Office Financial Policy
Patients may believe that all recommended treatment should be a covered benefit, but it’s important to point out that dental benefits are not intended to pay for all care. Proactively establishing an office financial policy is a “must-do” to support a successful practice. Visit Managing Patients | Policies: Financial: Payment Options, Insurance Handling and check out the sample financial policy statement.
Coordination of Benefits and Managing Write-offs
Some patients may have multiple plans and it is an onerous task to make sense of what needs to be collected and from whom. Check out the ADA’s Guide to Coordination of Benefits.
Explanation of Benefits (EOB) and Denial Language
Consider sending your payer representative information on the ADA’s model Explanation of Benefits. If you encounter language on an EOB you feel is important or unwarranted, contact us at firstname.lastname@example.org.
Getting Paid: CDT Code
The ADA supports maintenance of the CDT Code through a transparent, multi-stakeholder process. It’s important to note that just because there is a code for a recommended treatment, it does not guarantee the procedure is covered under the patient’s plan. However, knowing how to code appropriately for the services rendered can help ensure timely payment and may limit audit requests from a payer. Review some frequent general questions about dental procedure codes, the CDT Companion and the claim form completion instructions. Remember: always report your full fee on the claim form!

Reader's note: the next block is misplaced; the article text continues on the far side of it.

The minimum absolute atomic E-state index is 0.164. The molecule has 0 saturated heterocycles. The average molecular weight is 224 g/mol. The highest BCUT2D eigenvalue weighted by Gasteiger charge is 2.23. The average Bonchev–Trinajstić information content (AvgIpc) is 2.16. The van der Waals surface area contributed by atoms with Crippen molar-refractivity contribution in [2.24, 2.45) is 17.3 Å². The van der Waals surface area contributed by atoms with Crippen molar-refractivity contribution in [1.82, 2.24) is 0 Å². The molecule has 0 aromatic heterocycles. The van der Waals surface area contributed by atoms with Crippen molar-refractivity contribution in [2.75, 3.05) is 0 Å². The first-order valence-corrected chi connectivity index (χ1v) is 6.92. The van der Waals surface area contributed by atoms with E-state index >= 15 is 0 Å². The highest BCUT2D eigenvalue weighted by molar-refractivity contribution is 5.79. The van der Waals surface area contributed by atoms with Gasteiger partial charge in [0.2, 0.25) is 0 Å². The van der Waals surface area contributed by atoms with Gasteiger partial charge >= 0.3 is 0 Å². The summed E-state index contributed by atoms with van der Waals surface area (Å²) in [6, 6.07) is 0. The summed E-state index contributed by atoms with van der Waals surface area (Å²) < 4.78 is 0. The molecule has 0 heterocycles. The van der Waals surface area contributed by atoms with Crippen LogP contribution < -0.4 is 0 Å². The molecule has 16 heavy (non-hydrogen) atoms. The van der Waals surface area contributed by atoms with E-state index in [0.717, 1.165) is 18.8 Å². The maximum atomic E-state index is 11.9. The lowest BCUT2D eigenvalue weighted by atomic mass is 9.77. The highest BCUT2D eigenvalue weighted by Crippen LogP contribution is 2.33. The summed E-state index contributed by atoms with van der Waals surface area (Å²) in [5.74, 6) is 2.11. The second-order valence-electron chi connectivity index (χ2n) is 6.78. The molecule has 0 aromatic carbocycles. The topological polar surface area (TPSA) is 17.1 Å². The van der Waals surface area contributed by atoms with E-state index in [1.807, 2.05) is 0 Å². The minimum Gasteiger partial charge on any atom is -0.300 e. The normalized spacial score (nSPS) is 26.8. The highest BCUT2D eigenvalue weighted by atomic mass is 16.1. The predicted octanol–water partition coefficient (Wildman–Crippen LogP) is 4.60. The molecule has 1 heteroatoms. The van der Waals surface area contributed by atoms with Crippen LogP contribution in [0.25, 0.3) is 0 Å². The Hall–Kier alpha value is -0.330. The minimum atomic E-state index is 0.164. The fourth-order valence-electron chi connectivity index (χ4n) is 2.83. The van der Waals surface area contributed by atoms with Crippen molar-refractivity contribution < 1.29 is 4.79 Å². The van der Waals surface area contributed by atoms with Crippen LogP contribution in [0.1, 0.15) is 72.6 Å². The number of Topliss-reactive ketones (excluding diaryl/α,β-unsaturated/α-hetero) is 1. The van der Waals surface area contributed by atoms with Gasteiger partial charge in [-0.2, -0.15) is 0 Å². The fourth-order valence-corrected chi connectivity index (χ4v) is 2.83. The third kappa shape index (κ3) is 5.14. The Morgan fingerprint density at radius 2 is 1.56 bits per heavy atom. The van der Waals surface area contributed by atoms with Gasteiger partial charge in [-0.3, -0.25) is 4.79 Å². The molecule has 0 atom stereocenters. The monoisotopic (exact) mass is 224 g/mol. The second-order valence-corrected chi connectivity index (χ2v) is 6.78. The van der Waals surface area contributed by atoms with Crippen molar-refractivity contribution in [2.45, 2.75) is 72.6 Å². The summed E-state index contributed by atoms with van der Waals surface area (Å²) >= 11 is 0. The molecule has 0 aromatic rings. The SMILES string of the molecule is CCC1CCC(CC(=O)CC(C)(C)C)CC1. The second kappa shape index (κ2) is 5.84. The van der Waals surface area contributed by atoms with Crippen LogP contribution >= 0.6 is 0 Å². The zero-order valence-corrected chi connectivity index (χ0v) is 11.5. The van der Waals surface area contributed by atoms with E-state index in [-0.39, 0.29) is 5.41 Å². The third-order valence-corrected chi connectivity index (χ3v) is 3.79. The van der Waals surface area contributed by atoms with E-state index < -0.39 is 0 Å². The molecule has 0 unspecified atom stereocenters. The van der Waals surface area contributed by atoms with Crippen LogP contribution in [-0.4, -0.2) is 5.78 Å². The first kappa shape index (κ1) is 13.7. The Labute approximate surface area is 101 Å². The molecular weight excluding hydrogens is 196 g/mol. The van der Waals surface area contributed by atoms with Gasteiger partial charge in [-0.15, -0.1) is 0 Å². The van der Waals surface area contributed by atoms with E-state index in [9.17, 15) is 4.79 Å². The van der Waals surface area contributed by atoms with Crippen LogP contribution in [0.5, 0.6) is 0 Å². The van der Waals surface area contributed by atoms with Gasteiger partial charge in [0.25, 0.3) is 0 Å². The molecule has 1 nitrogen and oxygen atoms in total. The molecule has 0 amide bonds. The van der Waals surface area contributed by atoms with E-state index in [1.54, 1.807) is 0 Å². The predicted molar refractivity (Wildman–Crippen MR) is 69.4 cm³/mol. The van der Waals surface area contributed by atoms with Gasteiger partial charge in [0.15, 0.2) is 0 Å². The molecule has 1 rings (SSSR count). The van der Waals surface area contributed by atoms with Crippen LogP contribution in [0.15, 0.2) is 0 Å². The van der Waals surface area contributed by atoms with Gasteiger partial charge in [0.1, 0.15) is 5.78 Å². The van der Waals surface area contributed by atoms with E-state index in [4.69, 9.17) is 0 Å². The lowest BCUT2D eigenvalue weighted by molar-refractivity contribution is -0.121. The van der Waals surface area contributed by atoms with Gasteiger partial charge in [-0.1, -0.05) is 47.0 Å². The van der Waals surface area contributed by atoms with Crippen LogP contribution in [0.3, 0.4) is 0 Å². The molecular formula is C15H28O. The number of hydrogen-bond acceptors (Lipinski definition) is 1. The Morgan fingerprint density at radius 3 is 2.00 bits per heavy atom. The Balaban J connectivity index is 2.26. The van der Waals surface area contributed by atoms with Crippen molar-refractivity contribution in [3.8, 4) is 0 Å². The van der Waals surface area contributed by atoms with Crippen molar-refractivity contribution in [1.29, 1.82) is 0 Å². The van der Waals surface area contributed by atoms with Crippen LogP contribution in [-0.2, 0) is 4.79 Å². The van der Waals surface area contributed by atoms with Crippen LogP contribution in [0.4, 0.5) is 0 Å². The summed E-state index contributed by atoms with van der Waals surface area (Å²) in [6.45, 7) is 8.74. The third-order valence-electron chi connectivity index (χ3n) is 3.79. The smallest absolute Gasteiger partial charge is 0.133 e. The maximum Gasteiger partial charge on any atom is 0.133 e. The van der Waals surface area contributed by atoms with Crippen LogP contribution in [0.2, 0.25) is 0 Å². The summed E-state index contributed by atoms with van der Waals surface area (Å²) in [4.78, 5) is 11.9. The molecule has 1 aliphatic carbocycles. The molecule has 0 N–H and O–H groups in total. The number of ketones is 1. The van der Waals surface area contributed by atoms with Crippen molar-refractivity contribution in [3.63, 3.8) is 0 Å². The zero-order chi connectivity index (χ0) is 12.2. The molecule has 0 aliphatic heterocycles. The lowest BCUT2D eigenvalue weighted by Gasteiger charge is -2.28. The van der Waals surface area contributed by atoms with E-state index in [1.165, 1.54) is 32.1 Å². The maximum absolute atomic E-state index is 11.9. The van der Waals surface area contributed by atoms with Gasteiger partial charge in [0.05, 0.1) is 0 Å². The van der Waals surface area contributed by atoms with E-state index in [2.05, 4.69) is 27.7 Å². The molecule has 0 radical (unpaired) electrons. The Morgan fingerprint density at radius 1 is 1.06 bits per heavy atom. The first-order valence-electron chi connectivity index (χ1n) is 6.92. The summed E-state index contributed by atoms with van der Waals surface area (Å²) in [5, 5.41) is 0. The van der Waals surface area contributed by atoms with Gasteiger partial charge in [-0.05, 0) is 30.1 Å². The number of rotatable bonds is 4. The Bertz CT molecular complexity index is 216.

Communicating to Carriers and Employers
Download Patient Sample Letters you can use to send to third-party carriers and employers regarding dental services that the plan does not consider necessary.
Appealing a denial – Do you need to appeal a denial? Review the downloadable whitepaper titled How to File an Appeal.
More information can be found at Dental Insurance Claims Frequently Asked Questions.
Maintaining Good Patient Records
Regardless of whether you participate with a dental plan, it is always important to maintain accurate and complete dental records. The claims for treatment submitted to a payer should match the information in the patient’s record. All claims should be signed and dated. For more information on keeping good records, check out Managing Patients | Treatment Recommendations Documentation/Patient Records and Managing Finances | Risk Management and Fraud Prevention.
Patients may think of dental benefits in the same way they do medical insurance. Medical care can be very expensive and insurance is necessary for most patients to afford even routine care. However, routine preventive dental care is not as expensive and insurance is not required. Instead, patients receive a benefit that helps them pay for the care they need. Help your patients understand what dental “insurance” means through the Why doesn’t my insurance pay for this? brochure, and feel free to provide them with the ADA’s Mouth Healthy patient resource: Dental Benefits: Paying for Dental Care.
An unwanted contract?
At some point you may wish to re-negotiate a contract. Use Strategies for an Unwanted Contract from the ADA to help you with this situation. Contracts can be terminated. Your contract will usually stipulate a specific process to terminate a relationship with the payer you are contracted with. The carrier may require a specific notice period along with other requirements. Be sure to read and comply with all requirements when terminating your contracted participating status.
More questions? Try looking through the ADA's new landing page on Dental Insurance. From here you can review resources through Industry Solutions, as well as Dental Insurance Claims Frequently Asked Questions and our Third Party Issues Checker.